Strength is also more awkward now. Basically, the assumption is that a 7 modifier (they got rid of stat numbers altogether, you just record your modifier now) is the “upper limit” of normal human ability. But if you look at the Measurements table, the sorta, unified numbers for Mass and Distance and everything, as expressions of you ranks in something, then you see that the upper limit of human lifting is 3 tons. That’s right, 6,000 lbs. Holy Benchpress, Batman! That’s a little skewed. Compare that to the same modifier in 2E and you’ll see that the Push/Drag absolute upper limit there was 3500 lbs. That’s far more reasonable, considering that I’ve seen the World’s Strongest Man competitions where they pull fire trucks and stuff. But in 3E, that 6,000 lbs. you can lift at a 7 Strength? You can also throw that weight 30 feet. I know we’re talking about the comics here, but that’s ridiculous.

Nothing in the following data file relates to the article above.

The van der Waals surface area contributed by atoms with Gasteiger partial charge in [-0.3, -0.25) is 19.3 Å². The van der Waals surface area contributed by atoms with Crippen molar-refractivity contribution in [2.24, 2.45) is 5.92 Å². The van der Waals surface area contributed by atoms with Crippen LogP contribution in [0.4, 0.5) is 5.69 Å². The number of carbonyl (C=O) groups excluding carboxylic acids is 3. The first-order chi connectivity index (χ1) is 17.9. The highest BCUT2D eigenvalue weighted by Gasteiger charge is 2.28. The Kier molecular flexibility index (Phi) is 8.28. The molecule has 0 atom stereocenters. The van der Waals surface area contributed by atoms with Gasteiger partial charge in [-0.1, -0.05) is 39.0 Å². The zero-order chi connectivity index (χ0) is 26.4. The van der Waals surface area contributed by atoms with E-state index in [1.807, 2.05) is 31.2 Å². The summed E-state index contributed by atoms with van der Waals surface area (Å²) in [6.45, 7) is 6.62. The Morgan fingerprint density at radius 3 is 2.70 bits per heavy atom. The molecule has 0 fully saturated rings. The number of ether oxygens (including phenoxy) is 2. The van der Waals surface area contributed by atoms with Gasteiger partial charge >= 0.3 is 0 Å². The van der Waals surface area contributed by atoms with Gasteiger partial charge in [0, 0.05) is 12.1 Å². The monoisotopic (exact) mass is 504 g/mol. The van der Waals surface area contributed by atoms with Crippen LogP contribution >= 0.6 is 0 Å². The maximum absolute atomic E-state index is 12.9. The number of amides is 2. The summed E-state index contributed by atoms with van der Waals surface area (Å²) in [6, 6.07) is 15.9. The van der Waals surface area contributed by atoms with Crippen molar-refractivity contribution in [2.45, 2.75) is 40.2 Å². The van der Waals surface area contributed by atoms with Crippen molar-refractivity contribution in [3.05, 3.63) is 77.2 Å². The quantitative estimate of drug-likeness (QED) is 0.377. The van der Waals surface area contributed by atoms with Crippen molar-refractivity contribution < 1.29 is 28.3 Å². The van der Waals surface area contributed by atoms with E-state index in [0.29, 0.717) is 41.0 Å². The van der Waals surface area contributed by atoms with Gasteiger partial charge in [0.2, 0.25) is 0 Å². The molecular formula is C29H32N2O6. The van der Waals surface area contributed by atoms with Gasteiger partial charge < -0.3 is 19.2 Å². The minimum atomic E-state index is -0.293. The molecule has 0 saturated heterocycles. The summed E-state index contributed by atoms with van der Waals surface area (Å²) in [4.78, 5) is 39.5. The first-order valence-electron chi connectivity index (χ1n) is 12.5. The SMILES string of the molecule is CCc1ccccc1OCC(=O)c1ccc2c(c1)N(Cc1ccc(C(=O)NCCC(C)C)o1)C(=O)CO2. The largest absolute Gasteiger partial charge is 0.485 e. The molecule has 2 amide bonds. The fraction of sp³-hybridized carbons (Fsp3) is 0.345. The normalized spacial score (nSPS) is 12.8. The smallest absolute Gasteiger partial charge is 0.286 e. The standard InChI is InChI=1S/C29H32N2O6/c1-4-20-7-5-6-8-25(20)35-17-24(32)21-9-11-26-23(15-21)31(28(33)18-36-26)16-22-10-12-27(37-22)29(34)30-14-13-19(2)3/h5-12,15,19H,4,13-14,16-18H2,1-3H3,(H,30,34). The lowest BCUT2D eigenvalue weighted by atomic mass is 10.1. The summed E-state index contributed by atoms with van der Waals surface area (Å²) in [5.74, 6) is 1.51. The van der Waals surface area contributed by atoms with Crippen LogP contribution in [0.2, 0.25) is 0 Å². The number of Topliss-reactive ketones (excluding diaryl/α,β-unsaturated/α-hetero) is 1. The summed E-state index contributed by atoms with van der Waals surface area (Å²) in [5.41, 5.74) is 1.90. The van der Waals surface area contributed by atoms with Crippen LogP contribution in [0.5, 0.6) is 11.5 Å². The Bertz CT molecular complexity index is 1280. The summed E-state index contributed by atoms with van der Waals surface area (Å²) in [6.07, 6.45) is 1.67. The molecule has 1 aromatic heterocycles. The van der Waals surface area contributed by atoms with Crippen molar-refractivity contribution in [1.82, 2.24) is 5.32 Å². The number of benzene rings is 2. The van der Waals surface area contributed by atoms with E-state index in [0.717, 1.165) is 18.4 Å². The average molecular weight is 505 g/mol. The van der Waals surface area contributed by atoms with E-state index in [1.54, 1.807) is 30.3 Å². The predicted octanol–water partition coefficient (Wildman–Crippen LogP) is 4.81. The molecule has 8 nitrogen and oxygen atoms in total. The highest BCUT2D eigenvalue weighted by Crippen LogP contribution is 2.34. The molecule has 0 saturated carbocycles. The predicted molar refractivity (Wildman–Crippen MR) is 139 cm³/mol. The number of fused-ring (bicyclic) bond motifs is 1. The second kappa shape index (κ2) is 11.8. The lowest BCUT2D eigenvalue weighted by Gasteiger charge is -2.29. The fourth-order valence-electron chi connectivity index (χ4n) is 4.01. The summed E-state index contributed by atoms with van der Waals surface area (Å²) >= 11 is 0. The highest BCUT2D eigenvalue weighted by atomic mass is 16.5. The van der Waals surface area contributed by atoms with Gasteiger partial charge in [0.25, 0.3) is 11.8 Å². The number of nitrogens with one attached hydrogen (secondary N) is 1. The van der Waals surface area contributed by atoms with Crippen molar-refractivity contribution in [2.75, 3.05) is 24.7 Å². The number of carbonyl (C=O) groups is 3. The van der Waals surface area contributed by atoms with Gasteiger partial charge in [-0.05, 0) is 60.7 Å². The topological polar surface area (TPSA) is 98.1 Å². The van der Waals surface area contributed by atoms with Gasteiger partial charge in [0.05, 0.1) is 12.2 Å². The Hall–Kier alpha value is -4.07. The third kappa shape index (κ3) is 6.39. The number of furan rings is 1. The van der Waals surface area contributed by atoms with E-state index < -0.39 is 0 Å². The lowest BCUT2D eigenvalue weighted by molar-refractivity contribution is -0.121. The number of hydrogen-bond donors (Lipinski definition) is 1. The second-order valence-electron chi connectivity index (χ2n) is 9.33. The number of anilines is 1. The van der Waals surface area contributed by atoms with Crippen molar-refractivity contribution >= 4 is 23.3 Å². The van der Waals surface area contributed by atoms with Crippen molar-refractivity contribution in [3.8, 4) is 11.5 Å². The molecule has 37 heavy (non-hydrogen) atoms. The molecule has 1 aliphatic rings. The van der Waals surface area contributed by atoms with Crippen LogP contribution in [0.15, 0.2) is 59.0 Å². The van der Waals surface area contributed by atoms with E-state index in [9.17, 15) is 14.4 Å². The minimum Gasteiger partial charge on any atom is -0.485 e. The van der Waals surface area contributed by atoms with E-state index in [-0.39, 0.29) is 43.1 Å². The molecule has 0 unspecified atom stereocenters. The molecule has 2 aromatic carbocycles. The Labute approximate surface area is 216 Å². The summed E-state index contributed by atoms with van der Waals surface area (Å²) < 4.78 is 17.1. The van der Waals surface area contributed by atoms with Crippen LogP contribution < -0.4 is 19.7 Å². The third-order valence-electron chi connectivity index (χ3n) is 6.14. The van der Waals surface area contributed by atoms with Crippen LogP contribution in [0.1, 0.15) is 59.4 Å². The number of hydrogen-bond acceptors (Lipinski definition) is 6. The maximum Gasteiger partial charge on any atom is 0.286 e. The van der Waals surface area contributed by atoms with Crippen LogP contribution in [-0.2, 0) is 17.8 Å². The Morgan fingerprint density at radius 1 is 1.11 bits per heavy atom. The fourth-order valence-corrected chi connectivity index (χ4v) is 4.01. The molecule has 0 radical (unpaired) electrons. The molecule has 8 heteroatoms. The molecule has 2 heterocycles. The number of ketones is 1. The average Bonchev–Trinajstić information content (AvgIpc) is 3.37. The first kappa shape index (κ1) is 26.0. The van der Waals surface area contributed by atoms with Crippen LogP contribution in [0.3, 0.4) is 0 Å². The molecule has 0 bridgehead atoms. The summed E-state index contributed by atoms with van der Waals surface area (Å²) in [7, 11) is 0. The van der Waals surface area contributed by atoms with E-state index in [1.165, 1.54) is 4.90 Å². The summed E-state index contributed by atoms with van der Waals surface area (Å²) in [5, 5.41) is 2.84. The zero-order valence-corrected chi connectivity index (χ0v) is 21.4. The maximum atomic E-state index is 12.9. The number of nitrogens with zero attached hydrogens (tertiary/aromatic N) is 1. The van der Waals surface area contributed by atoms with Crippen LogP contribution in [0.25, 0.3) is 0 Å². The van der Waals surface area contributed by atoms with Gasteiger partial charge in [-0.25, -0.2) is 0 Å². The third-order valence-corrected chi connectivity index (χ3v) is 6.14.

DCA shortens the skill list from 2E, taking a page from other games where all the abilities such as swimming and climbing and such are just lumped into Athletics. This would have been a fairly welcome change except that skills also got more expensive in this version, jumping to costing 1pp/2skill ranks instead of 1pp/4 skill ranks. It may, in the end turn out to be a wash, but considering that a lot of skills that PCs have still fall under the broad heading of Expertise (something), skills are still going to be a very expensive investment for characters.